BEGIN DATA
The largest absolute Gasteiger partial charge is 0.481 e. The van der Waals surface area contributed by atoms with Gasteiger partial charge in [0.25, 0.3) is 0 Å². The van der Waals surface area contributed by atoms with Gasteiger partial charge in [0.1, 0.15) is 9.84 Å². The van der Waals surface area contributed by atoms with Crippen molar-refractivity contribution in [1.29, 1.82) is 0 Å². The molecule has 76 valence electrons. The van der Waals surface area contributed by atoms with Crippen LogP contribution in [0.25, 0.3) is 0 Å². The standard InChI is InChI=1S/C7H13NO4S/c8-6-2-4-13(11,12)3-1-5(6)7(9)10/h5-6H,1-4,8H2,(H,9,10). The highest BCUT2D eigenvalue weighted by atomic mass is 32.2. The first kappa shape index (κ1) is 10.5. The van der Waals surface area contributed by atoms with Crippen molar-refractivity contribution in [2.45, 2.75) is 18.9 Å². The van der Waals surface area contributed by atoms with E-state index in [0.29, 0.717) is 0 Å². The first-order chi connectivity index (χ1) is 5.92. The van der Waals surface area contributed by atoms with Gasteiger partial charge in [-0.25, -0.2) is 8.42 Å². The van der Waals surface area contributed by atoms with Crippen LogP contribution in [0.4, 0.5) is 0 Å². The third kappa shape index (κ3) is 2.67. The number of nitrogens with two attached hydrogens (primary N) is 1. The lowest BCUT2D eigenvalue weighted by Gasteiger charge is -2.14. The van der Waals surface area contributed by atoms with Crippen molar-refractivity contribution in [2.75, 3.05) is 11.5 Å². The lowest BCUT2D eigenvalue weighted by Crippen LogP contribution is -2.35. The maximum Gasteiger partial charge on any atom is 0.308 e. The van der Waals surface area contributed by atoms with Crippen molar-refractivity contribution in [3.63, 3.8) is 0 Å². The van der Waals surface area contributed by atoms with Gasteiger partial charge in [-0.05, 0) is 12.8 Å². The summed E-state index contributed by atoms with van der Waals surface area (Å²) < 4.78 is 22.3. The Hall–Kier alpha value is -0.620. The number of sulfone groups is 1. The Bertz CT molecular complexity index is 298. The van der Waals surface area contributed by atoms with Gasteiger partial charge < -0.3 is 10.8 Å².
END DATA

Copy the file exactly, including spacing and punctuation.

The largest absolute Gasteiger partial charge is 0.481 e. The van der Waals surface area contributed by atoms with Gasteiger partial charge in [0.25, 0.3) is 0 Å². The van der Waals surface area contributed by atoms with Gasteiger partial charge in [0.1, 0.15) is 9.84 Å². The van der Waals surface area contributed by atoms with Crippen molar-refractivity contribution in [1.29, 1.82) is 0 Å². The molecule has 76 valence electrons. The van der Waals surface area contributed by atoms with Crippen LogP contribution in [0.25, 0.3) is 0 Å². The standard InChI is InChI=1S/C7H13NO4S/c8-6-2-4-13(11,12)3-1-5(6)7(9)10/h5-6H,1-4,8H2,(H,9,10). The highest BCUT2D eigenvalue weighted by atomic mass is 32.2. The first kappa shape index (κ1) is 10.5. The van der Waals surface area contributed by atoms with Crippen molar-refractivity contribution in [2.45, 2.75) is 18.9 Å². The van der Waals surface area contributed by atoms with E-state index in [0.29, 0.717) is 0 Å². The first-order chi connectivity index (χ1) is 5.92. The van der Waals surface area contributed by atoms with Gasteiger partial charge in [-0.25, -0.2) is 8.42 Å². The van der Waals surface area contributed by atoms with Crippen LogP contribution in [0.4, 0.5) is 0 Å². The third kappa shape index (κ3) is 2.67. The number of nitrogens with two attached hydrogens (primary N) is 1. The lowest BCUT2D eigenvalue weighted by Gasteiger charge is -2.14. The van der Waals surface area contributed by atoms with Crippen molar-refractivity contribution in [2.75, 3.05) is 11.5 Å². The lowest BCUT2D eigenvalue weighted by Crippen LogP contribution is -2.35. The maximum Gasteiger partial charge on any atom is 0.308 e. The van der Waals surface area contributed by atoms with Crippen molar-refractivity contribution in [3.63, 3.8) is 0 Å². The van der Waals surface area contributed by atoms with Gasteiger partial charge in [-0.05, 0) is 12.8 Å². The summed E-state index contributed by atoms with van der Waals surface area (Å²) < 4.78 is 22.3. The Hall–Kier alpha value is -0.620. The number of sulfone groups is 1. The Bertz CT molecular complexity index is 298. The van der Waals surface area contributed by atoms with Gasteiger partial charge < -0.3 is 10.8 Å².